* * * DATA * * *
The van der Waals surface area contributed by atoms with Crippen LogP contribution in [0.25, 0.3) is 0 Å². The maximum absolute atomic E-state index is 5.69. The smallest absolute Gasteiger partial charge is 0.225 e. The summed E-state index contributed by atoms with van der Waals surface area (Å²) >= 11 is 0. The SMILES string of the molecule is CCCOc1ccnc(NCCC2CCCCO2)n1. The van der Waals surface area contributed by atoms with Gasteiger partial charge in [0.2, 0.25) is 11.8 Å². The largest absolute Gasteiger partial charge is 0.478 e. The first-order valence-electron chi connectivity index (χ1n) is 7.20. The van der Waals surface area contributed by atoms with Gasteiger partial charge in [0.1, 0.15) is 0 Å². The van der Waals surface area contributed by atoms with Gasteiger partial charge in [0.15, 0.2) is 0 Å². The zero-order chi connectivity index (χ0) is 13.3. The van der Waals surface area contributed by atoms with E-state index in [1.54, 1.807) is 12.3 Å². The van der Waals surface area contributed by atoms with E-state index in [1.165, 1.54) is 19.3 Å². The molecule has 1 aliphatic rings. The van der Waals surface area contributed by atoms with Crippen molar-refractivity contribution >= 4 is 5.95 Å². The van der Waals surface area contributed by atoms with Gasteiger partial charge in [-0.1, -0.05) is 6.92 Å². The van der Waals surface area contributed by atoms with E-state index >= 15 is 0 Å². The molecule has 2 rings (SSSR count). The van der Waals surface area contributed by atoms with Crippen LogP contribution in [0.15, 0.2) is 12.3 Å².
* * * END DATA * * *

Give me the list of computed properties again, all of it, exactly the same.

The van der Waals surface area contributed by atoms with Crippen LogP contribution in [0.25, 0.3) is 0 Å². The maximum absolute atomic E-state index is 5.69. The smallest absolute Gasteiger partial charge is 0.225 e. The summed E-state index contributed by atoms with van der Waals surface area (Å²) >= 11 is 0. The SMILES string of the molecule is CCCOc1ccnc(NCCC2CCCCO2)n1. The van der Waals surface area contributed by atoms with Gasteiger partial charge in [0.2, 0.25) is 11.8 Å². The largest absolute Gasteiger partial charge is 0.478 e. The first-order valence-electron chi connectivity index (χ1n) is 7.20. The van der Waals surface area contributed by atoms with Gasteiger partial charge in [0.1, 0.15) is 0 Å². The van der Waals surface area contributed by atoms with Gasteiger partial charge in [0.15, 0.2) is 0 Å². The zero-order chi connectivity index (χ0) is 13.3. The van der Waals surface area contributed by atoms with E-state index in [1.54, 1.807) is 12.3 Å². The van der Waals surface area contributed by atoms with E-state index in [1.165, 1.54) is 19.3 Å². The molecule has 1 aliphatic rings. The van der Waals surface area contributed by atoms with Crippen molar-refractivity contribution >= 4 is 5.95 Å². The van der Waals surface area contributed by atoms with Gasteiger partial charge in [-0.1, -0.05) is 6.92 Å². The van der Waals surface area contributed by atoms with E-state index >= 15 is 0 Å². The molecule has 2 rings (SSSR count). The van der Waals surface area contributed by atoms with Crippen LogP contribution in [0.15, 0.2) is 12.3 Å².